Ageist stereotypes continue to blight the UK’s workplaces, leading to a huge wastage of skills and loss to the economy as those aged between 45 and 65 are marginalised from the workforce.
The research report, Challenging Age - Information, Advice and Guidance for Older Age Groups has been carried out by the Third Age Employment Network (TAEN) with funding from the Department for Education and Skills.
"As people get into their mid 40s, their labour market prospects rapidly decline." says Patrick Grattan, Chief Executive of Third Age Employment Network. "Many find themselves forcibly retired by their employers, perhaps through cost reductions, restructuring or for health reasons.
"People are hurt, frustrated and angry by what has happened. Getting back into the job market presents real challenges; often because of ageist attitudes and prejudices by too many employers, but also because individuals themselves can put up their own barriers and may have out-of-date or no formal qualifications and skills.”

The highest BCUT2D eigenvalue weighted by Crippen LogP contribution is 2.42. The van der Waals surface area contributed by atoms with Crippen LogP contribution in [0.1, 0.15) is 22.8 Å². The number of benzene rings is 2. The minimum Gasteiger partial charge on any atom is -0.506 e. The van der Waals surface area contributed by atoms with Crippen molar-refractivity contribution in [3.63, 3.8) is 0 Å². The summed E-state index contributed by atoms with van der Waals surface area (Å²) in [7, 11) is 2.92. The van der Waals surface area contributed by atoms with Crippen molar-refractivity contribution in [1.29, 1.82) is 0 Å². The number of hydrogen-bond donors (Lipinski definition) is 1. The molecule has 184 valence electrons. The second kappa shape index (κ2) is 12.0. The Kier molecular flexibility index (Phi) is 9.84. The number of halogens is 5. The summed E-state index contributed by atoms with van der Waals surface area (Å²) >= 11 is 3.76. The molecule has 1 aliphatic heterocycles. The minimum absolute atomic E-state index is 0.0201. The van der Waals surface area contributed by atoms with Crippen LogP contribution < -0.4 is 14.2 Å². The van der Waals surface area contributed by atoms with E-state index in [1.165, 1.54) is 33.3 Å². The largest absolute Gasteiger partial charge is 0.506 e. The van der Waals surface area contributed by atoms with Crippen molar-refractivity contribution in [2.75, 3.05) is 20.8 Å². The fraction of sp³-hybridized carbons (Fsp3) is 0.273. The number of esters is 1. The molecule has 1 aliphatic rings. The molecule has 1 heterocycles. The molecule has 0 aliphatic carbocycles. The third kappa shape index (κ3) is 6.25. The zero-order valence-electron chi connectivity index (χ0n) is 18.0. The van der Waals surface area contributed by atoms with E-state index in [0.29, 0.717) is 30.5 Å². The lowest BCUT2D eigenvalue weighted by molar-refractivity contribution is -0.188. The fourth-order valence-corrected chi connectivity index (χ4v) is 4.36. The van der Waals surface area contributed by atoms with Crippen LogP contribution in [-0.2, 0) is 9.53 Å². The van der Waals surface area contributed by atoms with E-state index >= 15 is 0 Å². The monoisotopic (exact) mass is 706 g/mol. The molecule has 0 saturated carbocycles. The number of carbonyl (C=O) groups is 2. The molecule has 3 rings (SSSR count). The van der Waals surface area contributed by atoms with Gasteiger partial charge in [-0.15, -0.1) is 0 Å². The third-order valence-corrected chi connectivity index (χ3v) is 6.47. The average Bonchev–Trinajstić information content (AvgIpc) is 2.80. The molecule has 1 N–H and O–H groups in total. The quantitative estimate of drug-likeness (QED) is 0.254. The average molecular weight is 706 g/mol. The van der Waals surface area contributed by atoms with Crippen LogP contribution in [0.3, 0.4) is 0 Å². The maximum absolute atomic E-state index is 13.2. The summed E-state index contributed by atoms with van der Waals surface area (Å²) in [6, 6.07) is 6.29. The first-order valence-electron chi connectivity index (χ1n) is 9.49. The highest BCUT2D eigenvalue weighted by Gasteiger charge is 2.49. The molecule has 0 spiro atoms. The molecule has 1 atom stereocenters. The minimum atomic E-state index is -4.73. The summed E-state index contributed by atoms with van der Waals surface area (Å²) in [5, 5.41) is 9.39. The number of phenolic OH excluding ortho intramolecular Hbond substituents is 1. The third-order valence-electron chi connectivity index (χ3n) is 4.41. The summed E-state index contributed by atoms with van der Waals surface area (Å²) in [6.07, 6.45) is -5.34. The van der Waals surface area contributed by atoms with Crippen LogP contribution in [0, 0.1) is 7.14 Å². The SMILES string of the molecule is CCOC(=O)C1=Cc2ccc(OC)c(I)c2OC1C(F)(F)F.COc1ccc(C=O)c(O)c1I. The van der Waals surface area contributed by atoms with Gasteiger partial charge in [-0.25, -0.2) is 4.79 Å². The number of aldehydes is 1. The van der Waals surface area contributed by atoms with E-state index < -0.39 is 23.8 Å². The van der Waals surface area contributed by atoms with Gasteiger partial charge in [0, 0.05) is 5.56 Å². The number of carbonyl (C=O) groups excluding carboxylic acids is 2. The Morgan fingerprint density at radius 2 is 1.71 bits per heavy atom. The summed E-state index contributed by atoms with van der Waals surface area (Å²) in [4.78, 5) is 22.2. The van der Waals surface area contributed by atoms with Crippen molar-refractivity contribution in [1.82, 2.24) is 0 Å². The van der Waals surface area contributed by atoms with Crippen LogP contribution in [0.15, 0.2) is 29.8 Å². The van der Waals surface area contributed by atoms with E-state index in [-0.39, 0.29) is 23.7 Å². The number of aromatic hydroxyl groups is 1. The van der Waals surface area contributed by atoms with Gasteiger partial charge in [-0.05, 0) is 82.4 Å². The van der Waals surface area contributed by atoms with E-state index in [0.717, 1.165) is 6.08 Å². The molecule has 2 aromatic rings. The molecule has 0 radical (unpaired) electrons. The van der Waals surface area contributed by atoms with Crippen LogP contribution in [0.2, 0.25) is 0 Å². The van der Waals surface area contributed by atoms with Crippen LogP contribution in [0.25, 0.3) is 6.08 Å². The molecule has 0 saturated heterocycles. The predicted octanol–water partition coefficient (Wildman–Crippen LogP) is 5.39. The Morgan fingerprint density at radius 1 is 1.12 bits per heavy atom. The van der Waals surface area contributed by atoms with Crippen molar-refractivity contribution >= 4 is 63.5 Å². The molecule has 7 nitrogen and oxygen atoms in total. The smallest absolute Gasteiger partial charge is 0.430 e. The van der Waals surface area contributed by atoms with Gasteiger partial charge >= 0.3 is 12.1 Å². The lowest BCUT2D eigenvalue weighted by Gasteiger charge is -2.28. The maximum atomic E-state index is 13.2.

While many people over 45 want to work, learn and continue to use their abilities in their later years, the report found that the availability of affordable training in areas other than basic IT literacy is lacking.
Many older people were highly critical of much of the help they received. In particular, the shortage of high-quality information, advice, guidance and retraining was seen as a real hindrance to overcome barriers to employment.
Older workers were also angry at being forced to accept low grade, low-skill positions – often it comes with the threat of losing benefit - as a means of massaging down the official unemployment figures.
"By finding out from older people what actually works for them, we have been able to put forward a model of best practice,” said Patrick Grattan. “We hope that it will become second nature for the 50 year old to seek good career advice, in the same way as it is for the 20 year old."